To Quill the Mocking World

Forced Happiness

Samarth Bharani
(4 min read)


Sometimes I feel like I’m riding the crest of an enormous wave.

Rising higher and higher, knowing all the time that I have to come down sometime. Reaching out for a happiness that always seems to be out of my grasp. And other times, I find myself having dark thoughts. About loneliness and anxiety and expectation. About falling into a rabbit hole and discovering portions of me I’ve been trying to change, trying to suppress.

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Maybe all of us have are given a fixed amount of happiness when we’re born. That we’re allowed to spend over our lifetime. And we may choose to spend it all at once, over a few short years, being happier than we’ve ever known, an addictive, erratic, contagious, almost transcendent happiness, using those memories to warm ourselves during the cold nights that follow. Or maybe we choose happiness of another kind, the kind that gently seeps into your bones and warms the tips of your toes all year long, a steady, soothing stream of happiness, intermingled with everything life has to offer.

Or maybe happiness is more about the people and things around us and how they make us feel. Maybe its about who we surround ourselves with and spend our time with. Maybe its what we do in our waking hours and our goals and our aspirations. Maybe its about the lessons and experiences that life teaches us and how we deal with adversity.

Or maybe we make our own happiness, out of the choices and decisions we make. Maybe being happy is something innately from within. Maybe we are the true architects of our happiness, learning to shape and define our destinies and feelings, learning more and more about ourselves until we can solve the equation of our personal happiness, like putting together an intricate tapestry of intermingled and complex emotions that lets us be happy whenever we want, on a whim.

Whatever it is you believe is the source of your happiness, you can’t deny that happiness and sadness are two intertwined feelings. One cannot truly understand the warmth and excitement of happiness without having seen the depth and despair of sadness. Like the light and the dark, you cannot have one without the other. Which is why I think that being sad, from time to time, is a perfectly normal thing.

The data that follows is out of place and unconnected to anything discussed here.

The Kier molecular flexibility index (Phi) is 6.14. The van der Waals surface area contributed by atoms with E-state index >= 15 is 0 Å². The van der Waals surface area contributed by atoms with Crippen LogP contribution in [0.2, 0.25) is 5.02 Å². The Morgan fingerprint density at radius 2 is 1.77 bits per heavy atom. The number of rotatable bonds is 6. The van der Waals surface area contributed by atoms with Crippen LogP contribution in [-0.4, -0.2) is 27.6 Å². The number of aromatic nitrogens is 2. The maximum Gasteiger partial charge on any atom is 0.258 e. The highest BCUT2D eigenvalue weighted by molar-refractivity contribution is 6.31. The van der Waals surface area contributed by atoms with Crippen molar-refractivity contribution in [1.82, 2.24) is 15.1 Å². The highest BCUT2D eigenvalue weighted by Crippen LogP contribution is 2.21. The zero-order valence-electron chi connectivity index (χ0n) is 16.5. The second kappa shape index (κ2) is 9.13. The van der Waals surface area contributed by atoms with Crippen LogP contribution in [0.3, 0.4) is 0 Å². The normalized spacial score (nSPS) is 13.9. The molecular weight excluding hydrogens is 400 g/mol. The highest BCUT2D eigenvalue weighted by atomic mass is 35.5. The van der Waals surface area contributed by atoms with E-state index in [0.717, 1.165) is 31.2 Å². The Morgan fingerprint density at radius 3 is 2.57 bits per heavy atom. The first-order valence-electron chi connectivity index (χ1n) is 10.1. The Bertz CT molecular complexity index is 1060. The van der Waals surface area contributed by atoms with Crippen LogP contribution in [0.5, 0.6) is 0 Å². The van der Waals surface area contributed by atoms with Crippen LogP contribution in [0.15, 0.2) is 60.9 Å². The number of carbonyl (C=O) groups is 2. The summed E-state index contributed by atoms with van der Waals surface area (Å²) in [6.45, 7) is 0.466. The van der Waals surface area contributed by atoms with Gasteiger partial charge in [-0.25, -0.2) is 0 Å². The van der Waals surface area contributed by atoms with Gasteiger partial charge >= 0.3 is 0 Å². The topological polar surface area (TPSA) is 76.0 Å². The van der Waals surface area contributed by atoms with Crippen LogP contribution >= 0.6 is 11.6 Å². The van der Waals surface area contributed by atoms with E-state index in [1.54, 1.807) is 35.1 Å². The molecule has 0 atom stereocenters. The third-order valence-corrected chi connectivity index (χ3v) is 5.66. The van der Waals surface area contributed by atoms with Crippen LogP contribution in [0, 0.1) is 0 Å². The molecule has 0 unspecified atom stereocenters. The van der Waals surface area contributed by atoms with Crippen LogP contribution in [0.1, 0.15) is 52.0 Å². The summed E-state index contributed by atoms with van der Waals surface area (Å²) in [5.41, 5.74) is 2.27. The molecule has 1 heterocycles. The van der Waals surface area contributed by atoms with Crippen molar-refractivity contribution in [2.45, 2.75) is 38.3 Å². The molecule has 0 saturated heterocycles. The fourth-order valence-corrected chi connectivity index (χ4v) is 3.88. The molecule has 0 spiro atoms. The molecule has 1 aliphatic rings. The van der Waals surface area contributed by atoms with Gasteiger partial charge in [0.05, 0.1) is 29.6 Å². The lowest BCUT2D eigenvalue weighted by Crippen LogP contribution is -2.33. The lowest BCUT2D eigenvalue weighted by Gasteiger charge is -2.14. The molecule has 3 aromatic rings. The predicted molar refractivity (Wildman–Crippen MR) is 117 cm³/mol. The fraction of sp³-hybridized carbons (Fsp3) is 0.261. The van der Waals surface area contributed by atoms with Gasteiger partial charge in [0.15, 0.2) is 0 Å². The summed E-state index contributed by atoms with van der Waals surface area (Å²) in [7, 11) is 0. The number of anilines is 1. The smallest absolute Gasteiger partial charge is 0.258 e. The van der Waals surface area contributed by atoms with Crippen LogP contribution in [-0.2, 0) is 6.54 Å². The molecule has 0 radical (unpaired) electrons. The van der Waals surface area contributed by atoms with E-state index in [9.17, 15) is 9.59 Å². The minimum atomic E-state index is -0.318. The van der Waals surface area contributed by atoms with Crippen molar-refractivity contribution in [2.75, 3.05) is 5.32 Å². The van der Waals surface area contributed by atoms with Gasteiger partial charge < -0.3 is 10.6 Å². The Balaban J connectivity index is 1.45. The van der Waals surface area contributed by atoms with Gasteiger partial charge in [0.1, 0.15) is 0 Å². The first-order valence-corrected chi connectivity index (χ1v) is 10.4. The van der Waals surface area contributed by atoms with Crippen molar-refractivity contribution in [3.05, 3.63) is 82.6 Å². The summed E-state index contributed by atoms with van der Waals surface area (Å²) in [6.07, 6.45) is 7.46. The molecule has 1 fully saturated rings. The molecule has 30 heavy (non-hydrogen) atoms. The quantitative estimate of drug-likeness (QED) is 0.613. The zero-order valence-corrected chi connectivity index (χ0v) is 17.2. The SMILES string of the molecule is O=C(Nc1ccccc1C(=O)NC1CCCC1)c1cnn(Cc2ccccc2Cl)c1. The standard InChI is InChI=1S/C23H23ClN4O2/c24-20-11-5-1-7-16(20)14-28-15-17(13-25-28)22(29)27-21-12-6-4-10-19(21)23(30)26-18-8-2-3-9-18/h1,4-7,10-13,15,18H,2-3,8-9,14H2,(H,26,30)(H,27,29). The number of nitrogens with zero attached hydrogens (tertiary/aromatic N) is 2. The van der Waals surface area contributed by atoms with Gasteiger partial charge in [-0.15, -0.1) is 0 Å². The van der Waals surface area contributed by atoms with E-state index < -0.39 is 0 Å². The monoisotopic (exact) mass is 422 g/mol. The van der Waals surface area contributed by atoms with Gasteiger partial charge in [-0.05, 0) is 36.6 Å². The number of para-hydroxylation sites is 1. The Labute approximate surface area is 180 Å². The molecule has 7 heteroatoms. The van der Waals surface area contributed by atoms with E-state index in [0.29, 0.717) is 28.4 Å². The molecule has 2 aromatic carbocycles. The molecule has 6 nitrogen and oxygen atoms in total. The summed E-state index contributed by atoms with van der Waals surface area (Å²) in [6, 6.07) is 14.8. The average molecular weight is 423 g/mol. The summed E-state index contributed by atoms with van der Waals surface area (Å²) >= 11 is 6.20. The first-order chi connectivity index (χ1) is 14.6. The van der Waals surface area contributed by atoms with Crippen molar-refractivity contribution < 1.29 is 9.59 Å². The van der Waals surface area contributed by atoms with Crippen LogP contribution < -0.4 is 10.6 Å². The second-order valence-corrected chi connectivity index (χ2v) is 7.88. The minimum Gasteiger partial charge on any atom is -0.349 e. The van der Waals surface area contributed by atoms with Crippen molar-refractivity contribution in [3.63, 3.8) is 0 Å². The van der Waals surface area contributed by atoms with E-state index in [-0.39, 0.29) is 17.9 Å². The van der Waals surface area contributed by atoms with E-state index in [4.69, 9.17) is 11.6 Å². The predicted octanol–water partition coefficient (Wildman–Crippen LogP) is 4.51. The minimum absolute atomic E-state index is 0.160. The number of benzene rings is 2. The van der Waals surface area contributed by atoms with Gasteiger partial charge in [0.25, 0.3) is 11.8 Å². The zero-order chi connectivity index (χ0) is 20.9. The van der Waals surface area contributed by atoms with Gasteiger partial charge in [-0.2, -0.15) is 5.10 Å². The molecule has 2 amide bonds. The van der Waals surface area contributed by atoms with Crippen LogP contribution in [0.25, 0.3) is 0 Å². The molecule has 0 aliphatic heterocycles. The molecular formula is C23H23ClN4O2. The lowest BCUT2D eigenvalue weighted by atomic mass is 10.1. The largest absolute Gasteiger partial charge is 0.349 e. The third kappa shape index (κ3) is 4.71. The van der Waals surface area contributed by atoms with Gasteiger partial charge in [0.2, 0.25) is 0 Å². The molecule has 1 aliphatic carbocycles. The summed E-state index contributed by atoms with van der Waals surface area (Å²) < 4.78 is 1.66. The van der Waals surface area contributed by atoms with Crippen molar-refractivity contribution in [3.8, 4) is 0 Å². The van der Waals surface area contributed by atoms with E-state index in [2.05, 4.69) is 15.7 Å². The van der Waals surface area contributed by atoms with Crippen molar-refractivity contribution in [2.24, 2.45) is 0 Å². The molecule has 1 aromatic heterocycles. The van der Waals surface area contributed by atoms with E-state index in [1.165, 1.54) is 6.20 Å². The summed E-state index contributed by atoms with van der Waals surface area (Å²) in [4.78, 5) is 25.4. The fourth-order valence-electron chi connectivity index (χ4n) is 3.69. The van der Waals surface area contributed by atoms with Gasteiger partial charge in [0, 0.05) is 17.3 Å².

Whenever I try and let people know that I feel sad, they always ask me to think positive thoughts, wear bright colors and keep my mind occupied. They tell me that my dark thoughts will weigh me down and prevent me from seeing and feeling happiness all around me. But maybe we’re not meant to be happy all the time. Maybe we’re meant to have portions of our life spent wallowing in sadness.

No one can remain positive all the time; the pressures and effort required is too much for any one person to bear. And if one feels like wearing black and grey to reflect their inner feelings and turmoil, they shouldn’t be forced to disguise their sadness with color. By suppressing your soul, by not allowing it to feel, to genuinely feel the complex spectrum of emotions, you’re chipping away at it, piece by piece. If it wants to cry tears of silver, let it. Give in to those emotions and let yourself cry.

Listen to sad music and try and make sense of the lyrics. Read sad stories of failed romances and shattered dreams. Allow yourself to understand that there are others around you who are tasting the same despair that is so unpalatable to your tongue. Allow grief to wash over you, with your arms open wide. And then, when you think you’ve had enough time to ride out the waves of unhappiness, rise above it all.

Listen to that small voice inside of you that had been muffled and silenced by the layers of sorrow and despair. Extract it slowly, peeling away the vanquished feelings of fear, regret and despair and hear it’s voice ring out loud.

“I will be alright,”

“Things will get better,”

And maybe, most importantly,

“I will be happy again,”

For only when you have gone through all the stages of grief, through all of this, can you truly be happy again. Neither fake smiles that hide veiled tears, nor wearing startlingly bright clothes can ever bring you happiness.

After all, forced happiness is nothing but sadness.


Samarth Bharani


In his own words, “I’ve always imagined that the best way to get to know someone was to look at their art, to read their work or to listen intently to their music. Indeed, doing so is sort of peering at the artist’s very soul. There is very little I can tell you about myself that my work will not tell you anyway:) However, I do enjoy cooking, coding and writing.”

Click here to read Samarth’s posts.

(Click here to read our first book “Mirrored Spaces” : A poetry and art anthology in English and Hindi with contributions from 22 artists)

One comment on “Forced Happiness

  1. Shantanu Jain
    December 16, 2016

    Another MASTERPIECE from your heart directly connecting the one this side. Read it twice already. The flow, the thoughts are so natural, so true, so divine, so practical.

    Take a bow, Sammie bro. 🙂


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This entry was posted on November 26, 2016 by in Non-Fiction and tagged .

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